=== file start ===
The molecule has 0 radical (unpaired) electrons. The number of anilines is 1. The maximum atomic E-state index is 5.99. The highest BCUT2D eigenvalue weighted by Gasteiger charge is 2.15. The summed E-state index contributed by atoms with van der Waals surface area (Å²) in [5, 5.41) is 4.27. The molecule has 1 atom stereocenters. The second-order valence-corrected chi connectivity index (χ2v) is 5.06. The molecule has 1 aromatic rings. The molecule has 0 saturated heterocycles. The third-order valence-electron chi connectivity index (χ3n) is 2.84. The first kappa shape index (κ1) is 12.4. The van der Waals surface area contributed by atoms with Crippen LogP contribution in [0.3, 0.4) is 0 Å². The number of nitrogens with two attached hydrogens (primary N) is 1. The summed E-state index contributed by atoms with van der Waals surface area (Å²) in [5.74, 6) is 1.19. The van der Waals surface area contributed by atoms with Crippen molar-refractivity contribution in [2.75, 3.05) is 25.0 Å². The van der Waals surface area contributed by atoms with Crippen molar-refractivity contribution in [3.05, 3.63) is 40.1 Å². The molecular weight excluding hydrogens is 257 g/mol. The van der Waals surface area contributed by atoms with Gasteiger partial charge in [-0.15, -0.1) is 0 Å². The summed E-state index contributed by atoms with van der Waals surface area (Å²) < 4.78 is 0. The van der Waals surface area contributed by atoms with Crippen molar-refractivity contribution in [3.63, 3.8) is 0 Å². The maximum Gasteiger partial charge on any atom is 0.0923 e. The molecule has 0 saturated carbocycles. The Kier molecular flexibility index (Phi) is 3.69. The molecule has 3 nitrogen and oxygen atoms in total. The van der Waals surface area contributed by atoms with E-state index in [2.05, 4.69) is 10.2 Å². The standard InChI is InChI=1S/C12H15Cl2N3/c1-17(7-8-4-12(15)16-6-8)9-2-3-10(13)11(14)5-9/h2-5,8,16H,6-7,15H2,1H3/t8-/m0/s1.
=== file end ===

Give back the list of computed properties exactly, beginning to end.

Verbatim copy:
The molecule has 0 radical (unpaired) electrons. The number of anilines is 1. The maximum atomic E-state index is 5.99. The highest BCUT2D eigenvalue weighted by Gasteiger charge is 2.15. The summed E-state index contributed by atoms with van der Waals surface area (Å²) in [5, 5.41) is 4.27. The molecule has 1 atom stereocenters. The second-order valence-corrected chi connectivity index (χ2v) is 5.06. The molecule has 1 aromatic rings. The molecule has 0 saturated heterocycles. The third-order valence-electron chi connectivity index (χ3n) is 2.84. The first kappa shape index (κ1) is 12.4. The van der Waals surface area contributed by atoms with Crippen LogP contribution in [0.3, 0.4) is 0 Å². The number of nitrogens with two attached hydrogens (primary N) is 1. The summed E-state index contributed by atoms with van der Waals surface area (Å²) in [5.74, 6) is 1.19. The van der Waals surface area contributed by atoms with Crippen molar-refractivity contribution in [2.75, 3.05) is 25.0 Å². The van der Waals surface area contributed by atoms with Crippen molar-refractivity contribution in [3.05, 3.63) is 40.1 Å². The molecular weight excluding hydrogens is 257 g/mol. The van der Waals surface area contributed by atoms with Gasteiger partial charge in [-0.15, -0.1) is 0 Å². The summed E-state index contributed by atoms with van der Waals surface area (Å²) < 4.78 is 0. The van der Waals surface area contributed by atoms with Crippen molar-refractivity contribution in [3.63, 3.8) is 0 Å². The maximum Gasteiger partial charge on any atom is 0.0923 e. The molecule has 0 saturated carbocycles. The Kier molecular flexibility index (Phi) is 3.69. The molecule has 3 nitrogen and oxygen atoms in total. The van der Waals surface area contributed by atoms with E-state index in [2.05, 4.69) is 10.2 Å². The standard InChI is InChI=1S/C12H15Cl2N3/c1-17(7-8-4-12(15)16-6-8)9-2-3-10(13)11(14)5-9/h2-5,8,16H,6-7,15H2,1H3/t8-/m0/s1.